In what’s called nondiscretionary trading, computers both find the inefficiencies and execute the trades. The Aite Group, a financial-services research firm, estimates that roughly 38 percent of all equities may be traded automatically, a number it expects to increase to 53 percent in three years.
Computers also underlie another developing frontier, high-frequency trading, which is a fantastically exaggerated form of day trading. The computer looks for patterns and inefficiencies over minutes or seconds rather than hours or days. An algorithm, for instance, might look for patterns in trading while the Japanese are at lunch, or in the moments before an important announcement. There is a massive amount of such data to crunch. Olsen Financial Technologies, a Zürich-based firm that offers data for sale, says it collects as many as a million price updates per day.
One trader I spoke with at a $10 billion hedge fund based in New York said that his computer executed 1,000 to 1,500 trades daily (although he noted that they were not what he called “intra-day” trades). His inch-thick employment contract precluded my using his name, but he did talk a little bit about his approach. “Our system has a touch of genetic theory and a touch of physics,” he said. By genetic theory, he meant that his computer generates algorithms randomly, in the same way that genes randomly mutate. He then tests the algorithms against historical data to see if they work. He loves the challenge of cracking the behavior of something as complex as a market; as he put it, “It’s like I’m trying to compute the universe.” Like most quants, the trader professed disdain for the “sixth sense” of the traditional trader, as well as for old-fashioned analysts who spent time interviewing executives and evaluating a company’s “story.”
High-frequency trading is likely to become more common as the New York Stock Exchange gets closer and closer to a fully automated system. Already, 1,500 trades a day is conservative; the computers of some high-frequency traders execute hundreds of thousands of trades every day.
Linked with high-frequency trading is the developing science of event processing, in which the computer reads, interprets, and acts upon the news. A trade in response to an FDA announcement, for example, could be made in milliseconds. Capitalizing on this trend, Reuters recently introduced a service called Reuters NewsScope Archive, which tags Reuters-issued articles with digital IDs so that an article can be downloaded, analyzed for useful information, and acted upon almost instantly.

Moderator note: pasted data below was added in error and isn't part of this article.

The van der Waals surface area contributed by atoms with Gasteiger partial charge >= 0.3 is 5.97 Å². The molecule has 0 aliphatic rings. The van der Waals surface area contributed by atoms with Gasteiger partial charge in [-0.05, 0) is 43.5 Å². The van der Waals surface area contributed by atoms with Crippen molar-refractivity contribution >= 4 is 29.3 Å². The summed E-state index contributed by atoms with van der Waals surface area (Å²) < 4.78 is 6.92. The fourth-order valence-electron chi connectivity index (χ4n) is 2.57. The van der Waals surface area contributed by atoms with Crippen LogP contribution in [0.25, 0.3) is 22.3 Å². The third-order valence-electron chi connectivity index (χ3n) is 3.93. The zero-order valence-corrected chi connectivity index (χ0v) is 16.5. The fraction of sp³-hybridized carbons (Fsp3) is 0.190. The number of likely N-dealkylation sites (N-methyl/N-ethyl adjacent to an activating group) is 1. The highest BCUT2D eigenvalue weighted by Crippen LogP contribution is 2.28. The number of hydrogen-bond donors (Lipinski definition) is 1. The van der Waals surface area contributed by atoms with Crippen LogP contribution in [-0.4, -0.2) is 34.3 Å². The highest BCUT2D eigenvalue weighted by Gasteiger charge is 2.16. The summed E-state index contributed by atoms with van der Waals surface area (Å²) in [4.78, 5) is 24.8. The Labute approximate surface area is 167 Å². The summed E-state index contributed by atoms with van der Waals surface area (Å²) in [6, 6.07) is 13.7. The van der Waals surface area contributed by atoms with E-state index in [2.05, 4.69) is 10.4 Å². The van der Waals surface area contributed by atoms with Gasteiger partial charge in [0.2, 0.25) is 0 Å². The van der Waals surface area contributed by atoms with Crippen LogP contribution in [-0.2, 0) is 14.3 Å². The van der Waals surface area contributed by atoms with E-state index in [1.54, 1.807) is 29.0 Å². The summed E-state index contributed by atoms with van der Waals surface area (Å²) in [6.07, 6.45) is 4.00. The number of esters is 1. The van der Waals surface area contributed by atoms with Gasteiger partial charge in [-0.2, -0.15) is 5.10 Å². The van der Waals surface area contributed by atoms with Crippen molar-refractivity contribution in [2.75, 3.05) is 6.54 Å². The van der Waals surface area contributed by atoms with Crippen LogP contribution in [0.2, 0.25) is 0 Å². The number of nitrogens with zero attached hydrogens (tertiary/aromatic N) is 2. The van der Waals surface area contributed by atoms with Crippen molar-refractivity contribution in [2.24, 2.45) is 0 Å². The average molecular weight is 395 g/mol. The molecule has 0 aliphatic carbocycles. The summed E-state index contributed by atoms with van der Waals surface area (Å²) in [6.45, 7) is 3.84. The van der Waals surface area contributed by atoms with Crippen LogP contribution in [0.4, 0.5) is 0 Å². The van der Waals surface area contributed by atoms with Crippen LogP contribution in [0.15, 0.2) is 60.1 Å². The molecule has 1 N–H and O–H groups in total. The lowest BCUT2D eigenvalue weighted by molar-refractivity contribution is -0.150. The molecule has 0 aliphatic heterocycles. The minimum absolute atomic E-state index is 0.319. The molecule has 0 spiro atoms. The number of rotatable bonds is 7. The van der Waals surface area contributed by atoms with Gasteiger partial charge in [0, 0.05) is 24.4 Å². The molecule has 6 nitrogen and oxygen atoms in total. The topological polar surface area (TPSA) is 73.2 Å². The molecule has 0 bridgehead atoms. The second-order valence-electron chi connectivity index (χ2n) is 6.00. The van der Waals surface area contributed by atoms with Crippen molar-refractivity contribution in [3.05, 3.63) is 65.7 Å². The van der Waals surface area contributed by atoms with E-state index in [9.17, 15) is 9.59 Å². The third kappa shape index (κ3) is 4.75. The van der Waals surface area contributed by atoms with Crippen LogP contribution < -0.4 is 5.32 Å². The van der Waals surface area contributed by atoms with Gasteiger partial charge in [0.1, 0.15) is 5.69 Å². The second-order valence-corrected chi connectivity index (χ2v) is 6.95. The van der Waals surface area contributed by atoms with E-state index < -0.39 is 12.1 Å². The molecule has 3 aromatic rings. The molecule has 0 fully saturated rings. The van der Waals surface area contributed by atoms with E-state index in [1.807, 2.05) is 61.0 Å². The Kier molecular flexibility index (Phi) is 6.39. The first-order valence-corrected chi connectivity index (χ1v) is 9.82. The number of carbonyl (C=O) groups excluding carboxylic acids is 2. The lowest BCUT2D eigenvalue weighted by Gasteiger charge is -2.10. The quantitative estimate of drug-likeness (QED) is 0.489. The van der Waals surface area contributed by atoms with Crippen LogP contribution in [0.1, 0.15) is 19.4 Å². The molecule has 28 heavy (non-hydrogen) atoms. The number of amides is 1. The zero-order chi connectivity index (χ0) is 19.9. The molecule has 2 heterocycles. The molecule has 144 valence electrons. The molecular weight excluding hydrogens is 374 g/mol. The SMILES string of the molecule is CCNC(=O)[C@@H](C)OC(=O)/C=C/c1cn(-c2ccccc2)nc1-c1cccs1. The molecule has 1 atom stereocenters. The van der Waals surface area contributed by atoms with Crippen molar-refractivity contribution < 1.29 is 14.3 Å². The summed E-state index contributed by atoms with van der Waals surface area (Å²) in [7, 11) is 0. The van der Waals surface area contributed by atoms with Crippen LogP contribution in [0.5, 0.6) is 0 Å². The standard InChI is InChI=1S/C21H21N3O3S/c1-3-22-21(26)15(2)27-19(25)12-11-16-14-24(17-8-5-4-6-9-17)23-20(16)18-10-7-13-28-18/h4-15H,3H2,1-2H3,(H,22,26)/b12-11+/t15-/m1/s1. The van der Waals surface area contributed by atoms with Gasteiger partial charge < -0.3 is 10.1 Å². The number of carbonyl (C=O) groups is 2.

All this works great, until it doesn’t. “Everything falls apart when you’re dealing with an outlier event,” says the trader at the $10 billion fund, using a statistician’s term for those events that exist at the farthest reaches of probability. “It’s easy to misjudge your results when you’re successful. Those one-in-a-hundred events can easily happen twice a year.”
The events of August were outliers, and they were of the quants’ own making. (Some dispute that verdict: see “On Quants”) To begin with, quants were indirectly responsible for the boom in housing loans offered to shaky candidates.
Derivatives allow banks to trade their mortgages like bubble-gum cards, and the separation of the holder of a loan from the writer of a loan tended to create an overgenerous breed of loan officer. The banks, in turn, were attracted by the enormous market for derivatives like CDOs. That market was fueled by hedge funds’ appetite for products that were a little riskier and would thus produce a higher return. And the quants who specialized in risk assessment abetted the decision to buy CDOs, because they assumed that the credit market would enjoy nine or so years of relatively benign volatility.
It was a perfectly rational assumption; it just happened to be wrong. Matthew Rothman, a senior analyst in quantitative strategies at Lehman Brothers, called the summer a time of “significant abnormal performance”; according to his calculations, it was the strangest in 45 years. James Simons’s Renaissance Technologies fund slid 8.7 percent in the first week of August, and in a letter to his investors, he called it a “most unusual period.” As Andrew Lo put it, “Unfortunately, life has gotten very interesting.” The Wall Street Journal called it an “August ambush.”
The damage quickly spread beyond the market for low-quality debt instruments. It was almost as if the financial world had become a market for nothing so much as standard deviations, the mathematical term for the spread of values straying from a mean. In fact, the summer might be described as a time when too many investors had purchased standard deviations that were too high for their means.